Example #73 of how the Maui County Liquor Commissioners don’t pay attention:
More than half of the July 11, 2007 Liquor Commission hearing dealt with the crime situation at Kihei Kalama Village (KKV), and commissioners heard testimony from a police officer, LC officials, the property owner and various people who hold liquor licenses in that area. It was a lot to take in, but not nearly overwhelming.
At one point, Commissioner Ron McOmber asked LC Director Franklyn Silva if new liquor license applications for KKV—or another area densely packed with licenses—gets routed to the Maui Police Department. Silva said no, and then for the first time in a long time, I could actually see that the wheels were turning in McOmber’s head.
So that’s why you always give us the number of already existing liquor licenses within 500 feet of an applicant’s location, McOmber said to Silva, registering perhaps for the first time why LC Officer Mike Kawagishi always mentioned exactly how many other licenses already existed close by when reporting on the latest liquor license applicant.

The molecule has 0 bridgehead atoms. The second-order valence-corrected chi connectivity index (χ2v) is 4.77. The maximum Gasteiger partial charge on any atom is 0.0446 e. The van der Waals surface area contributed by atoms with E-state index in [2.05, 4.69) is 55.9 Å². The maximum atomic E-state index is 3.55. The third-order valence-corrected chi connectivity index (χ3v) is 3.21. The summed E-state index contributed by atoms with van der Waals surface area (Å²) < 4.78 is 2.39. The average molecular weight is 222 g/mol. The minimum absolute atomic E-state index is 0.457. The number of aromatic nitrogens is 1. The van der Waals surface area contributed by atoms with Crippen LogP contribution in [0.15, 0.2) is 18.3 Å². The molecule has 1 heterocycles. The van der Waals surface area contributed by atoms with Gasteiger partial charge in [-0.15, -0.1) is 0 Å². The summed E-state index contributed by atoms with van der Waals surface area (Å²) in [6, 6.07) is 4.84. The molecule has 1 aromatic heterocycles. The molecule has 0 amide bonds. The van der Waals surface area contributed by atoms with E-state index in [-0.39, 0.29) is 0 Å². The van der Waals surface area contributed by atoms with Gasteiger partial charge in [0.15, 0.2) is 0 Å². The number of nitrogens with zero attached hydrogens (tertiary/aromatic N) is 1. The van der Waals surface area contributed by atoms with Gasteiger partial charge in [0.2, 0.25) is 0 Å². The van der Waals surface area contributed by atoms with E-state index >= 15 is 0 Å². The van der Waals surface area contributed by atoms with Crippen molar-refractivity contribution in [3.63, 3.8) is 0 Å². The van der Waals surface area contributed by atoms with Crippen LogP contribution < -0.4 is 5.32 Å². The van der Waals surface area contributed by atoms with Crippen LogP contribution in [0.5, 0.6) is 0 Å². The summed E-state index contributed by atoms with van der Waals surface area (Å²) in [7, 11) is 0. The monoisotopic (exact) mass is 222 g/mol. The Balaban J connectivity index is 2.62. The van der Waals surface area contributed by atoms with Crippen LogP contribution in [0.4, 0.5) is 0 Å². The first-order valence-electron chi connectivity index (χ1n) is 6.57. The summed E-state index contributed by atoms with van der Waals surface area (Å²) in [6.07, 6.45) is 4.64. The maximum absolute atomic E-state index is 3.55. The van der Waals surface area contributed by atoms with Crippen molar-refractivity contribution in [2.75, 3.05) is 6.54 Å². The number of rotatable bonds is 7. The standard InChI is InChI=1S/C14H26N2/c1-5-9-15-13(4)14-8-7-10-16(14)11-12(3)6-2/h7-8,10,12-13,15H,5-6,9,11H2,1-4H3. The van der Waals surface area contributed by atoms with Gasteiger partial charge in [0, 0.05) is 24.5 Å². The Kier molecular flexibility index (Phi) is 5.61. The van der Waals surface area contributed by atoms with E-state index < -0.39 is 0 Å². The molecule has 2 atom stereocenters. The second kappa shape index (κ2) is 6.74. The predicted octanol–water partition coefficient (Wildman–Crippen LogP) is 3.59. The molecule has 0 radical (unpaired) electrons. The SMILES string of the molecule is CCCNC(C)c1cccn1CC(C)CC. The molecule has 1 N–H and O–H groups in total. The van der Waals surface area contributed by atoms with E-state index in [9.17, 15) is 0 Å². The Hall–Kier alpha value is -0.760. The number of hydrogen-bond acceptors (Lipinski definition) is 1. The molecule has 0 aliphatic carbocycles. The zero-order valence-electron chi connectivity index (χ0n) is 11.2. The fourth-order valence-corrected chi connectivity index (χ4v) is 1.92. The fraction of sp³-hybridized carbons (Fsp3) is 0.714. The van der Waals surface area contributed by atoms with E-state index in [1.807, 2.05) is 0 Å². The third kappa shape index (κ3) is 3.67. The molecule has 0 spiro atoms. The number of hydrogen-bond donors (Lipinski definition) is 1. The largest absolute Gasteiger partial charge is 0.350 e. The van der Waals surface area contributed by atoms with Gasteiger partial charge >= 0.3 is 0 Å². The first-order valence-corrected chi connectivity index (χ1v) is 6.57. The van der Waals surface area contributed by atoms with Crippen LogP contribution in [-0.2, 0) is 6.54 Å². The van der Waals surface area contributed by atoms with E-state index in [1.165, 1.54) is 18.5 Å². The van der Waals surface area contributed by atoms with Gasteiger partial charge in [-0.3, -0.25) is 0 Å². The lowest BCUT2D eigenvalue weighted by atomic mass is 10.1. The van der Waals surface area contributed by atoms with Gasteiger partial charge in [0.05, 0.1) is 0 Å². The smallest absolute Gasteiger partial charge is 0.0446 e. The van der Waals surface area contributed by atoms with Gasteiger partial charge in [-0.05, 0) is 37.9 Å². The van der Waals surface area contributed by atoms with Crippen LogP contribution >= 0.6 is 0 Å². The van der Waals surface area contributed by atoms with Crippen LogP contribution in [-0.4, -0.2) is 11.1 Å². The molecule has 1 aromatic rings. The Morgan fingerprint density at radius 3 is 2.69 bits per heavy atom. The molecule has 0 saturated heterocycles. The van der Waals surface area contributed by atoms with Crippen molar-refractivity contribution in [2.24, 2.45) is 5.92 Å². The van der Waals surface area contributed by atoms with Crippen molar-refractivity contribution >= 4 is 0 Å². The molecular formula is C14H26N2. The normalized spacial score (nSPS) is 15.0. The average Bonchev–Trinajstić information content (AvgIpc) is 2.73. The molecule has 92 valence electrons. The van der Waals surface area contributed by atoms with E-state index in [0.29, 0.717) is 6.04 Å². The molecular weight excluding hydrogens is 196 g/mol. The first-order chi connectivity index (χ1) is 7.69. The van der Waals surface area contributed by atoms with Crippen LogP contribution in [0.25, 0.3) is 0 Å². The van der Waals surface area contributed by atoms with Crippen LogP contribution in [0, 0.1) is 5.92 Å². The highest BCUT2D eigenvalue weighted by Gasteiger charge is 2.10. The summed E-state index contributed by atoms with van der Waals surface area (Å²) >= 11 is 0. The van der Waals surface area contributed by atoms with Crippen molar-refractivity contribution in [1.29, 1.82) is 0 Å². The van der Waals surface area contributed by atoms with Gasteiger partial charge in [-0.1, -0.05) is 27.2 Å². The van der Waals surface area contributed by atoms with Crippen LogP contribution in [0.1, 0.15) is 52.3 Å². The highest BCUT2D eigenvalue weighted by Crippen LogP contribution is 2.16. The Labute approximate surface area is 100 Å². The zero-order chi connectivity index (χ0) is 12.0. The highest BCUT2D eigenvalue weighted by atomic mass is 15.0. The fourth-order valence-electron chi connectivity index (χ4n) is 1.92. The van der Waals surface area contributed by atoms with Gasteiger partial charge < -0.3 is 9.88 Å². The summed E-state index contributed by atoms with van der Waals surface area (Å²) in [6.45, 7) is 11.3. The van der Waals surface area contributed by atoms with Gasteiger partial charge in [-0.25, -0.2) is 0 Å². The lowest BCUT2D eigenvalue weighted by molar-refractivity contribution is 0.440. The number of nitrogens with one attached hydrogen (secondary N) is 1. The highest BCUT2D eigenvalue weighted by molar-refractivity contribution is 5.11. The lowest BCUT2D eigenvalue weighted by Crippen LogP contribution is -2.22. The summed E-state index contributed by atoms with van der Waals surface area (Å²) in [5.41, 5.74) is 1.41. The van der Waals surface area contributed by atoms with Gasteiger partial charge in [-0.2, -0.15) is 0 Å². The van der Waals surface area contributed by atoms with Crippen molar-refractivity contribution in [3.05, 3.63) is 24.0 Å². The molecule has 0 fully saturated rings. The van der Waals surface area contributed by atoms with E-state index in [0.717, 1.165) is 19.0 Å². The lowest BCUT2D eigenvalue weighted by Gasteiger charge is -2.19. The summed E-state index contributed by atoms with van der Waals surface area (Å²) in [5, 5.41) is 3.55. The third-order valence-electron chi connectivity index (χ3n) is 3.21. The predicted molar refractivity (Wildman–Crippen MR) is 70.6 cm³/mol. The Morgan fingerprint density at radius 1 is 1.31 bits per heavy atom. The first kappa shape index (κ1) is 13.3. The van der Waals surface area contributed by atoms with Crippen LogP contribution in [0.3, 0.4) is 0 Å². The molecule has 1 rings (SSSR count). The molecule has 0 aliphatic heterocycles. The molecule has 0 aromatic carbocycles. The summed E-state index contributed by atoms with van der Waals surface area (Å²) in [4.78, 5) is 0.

And the implication—that KKV is densely packed with liquor licenses because past Liquor Commissions allowed it to become so—wasn’t lost on McOmber, either.
“If it starts here, maybe we should be more vigilant,” he told his colleagues on the panel.
Whether McOmber’s colleagues understood what he was saying is debatable. Following up on McOmber’s suggestion, Commissioner Merlyn Winters—who also spent five years on the Liquor Commission in the late 1990s—asked Silva if he could put a “red flag” on applications destined for areas already packed with bars.
“It can be part of the report,” he said, before adding that LC officials already do that. “We tell you how many licensees are in that area,” he said, as though his exchange with McOmber just moments before hadn’t actually taken place.